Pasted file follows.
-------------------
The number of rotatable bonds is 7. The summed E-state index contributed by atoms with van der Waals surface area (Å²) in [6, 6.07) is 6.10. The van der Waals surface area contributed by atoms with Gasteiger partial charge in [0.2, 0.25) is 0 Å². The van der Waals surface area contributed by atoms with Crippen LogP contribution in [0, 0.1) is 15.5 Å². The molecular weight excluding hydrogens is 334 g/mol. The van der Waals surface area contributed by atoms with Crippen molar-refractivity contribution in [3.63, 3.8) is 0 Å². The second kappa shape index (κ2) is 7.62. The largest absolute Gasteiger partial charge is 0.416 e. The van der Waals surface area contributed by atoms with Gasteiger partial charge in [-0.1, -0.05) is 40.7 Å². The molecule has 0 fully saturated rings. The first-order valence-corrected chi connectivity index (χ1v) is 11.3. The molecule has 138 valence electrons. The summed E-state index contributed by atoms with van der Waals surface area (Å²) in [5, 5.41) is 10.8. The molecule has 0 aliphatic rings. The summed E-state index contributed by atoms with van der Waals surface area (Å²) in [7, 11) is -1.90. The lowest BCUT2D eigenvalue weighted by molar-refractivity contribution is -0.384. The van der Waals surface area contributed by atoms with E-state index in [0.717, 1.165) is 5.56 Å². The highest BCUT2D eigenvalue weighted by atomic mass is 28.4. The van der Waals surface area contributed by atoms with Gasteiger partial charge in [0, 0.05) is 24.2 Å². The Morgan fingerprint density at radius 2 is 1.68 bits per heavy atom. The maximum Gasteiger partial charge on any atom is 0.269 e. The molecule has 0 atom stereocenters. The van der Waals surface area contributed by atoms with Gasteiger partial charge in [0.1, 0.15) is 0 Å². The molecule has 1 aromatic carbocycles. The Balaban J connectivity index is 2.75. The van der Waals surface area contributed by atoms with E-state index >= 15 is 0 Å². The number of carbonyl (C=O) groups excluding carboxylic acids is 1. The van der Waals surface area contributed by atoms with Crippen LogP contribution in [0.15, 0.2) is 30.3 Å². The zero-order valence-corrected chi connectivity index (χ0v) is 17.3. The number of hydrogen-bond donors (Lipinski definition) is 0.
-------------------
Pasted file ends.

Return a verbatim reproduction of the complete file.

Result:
The number of rotatable bonds is 7. The summed E-state index contributed by atoms with van der Waals surface area (Å²) in [6, 6.07) is 6.10. The van der Waals surface area contributed by atoms with Gasteiger partial charge in [0.2, 0.25) is 0 Å². The van der Waals surface area contributed by atoms with Crippen LogP contribution in [0, 0.1) is 15.5 Å². The molecular weight excluding hydrogens is 334 g/mol. The van der Waals surface area contributed by atoms with Crippen molar-refractivity contribution in [3.63, 3.8) is 0 Å². The second kappa shape index (κ2) is 7.62. The largest absolute Gasteiger partial charge is 0.416 e. The van der Waals surface area contributed by atoms with Gasteiger partial charge in [-0.1, -0.05) is 40.7 Å². The molecule has 0 fully saturated rings. The first-order valence-corrected chi connectivity index (χ1v) is 11.3. The molecule has 138 valence electrons. The summed E-state index contributed by atoms with van der Waals surface area (Å²) in [5, 5.41) is 10.8. The molecule has 0 aliphatic rings. The summed E-state index contributed by atoms with van der Waals surface area (Å²) in [7, 11) is -1.90. The lowest BCUT2D eigenvalue weighted by molar-refractivity contribution is -0.384. The van der Waals surface area contributed by atoms with E-state index in [0.717, 1.165) is 5.56 Å². The highest BCUT2D eigenvalue weighted by atomic mass is 28.4. The van der Waals surface area contributed by atoms with Gasteiger partial charge in [0, 0.05) is 24.2 Å². The Morgan fingerprint density at radius 2 is 1.68 bits per heavy atom. The maximum Gasteiger partial charge on any atom is 0.269 e. The molecule has 0 atom stereocenters. The van der Waals surface area contributed by atoms with Gasteiger partial charge in [0.1, 0.15) is 0 Å². The molecule has 1 aromatic carbocycles. The Balaban J connectivity index is 2.75. The van der Waals surface area contributed by atoms with E-state index >= 15 is 0 Å². The number of carbonyl (C=O) groups excluding carboxylic acids is 1. The van der Waals surface area contributed by atoms with Crippen LogP contribution in [0.15, 0.2) is 30.3 Å². The zero-order valence-corrected chi connectivity index (χ0v) is 17.3. The number of hydrogen-bond donors (Lipinski definition) is 0.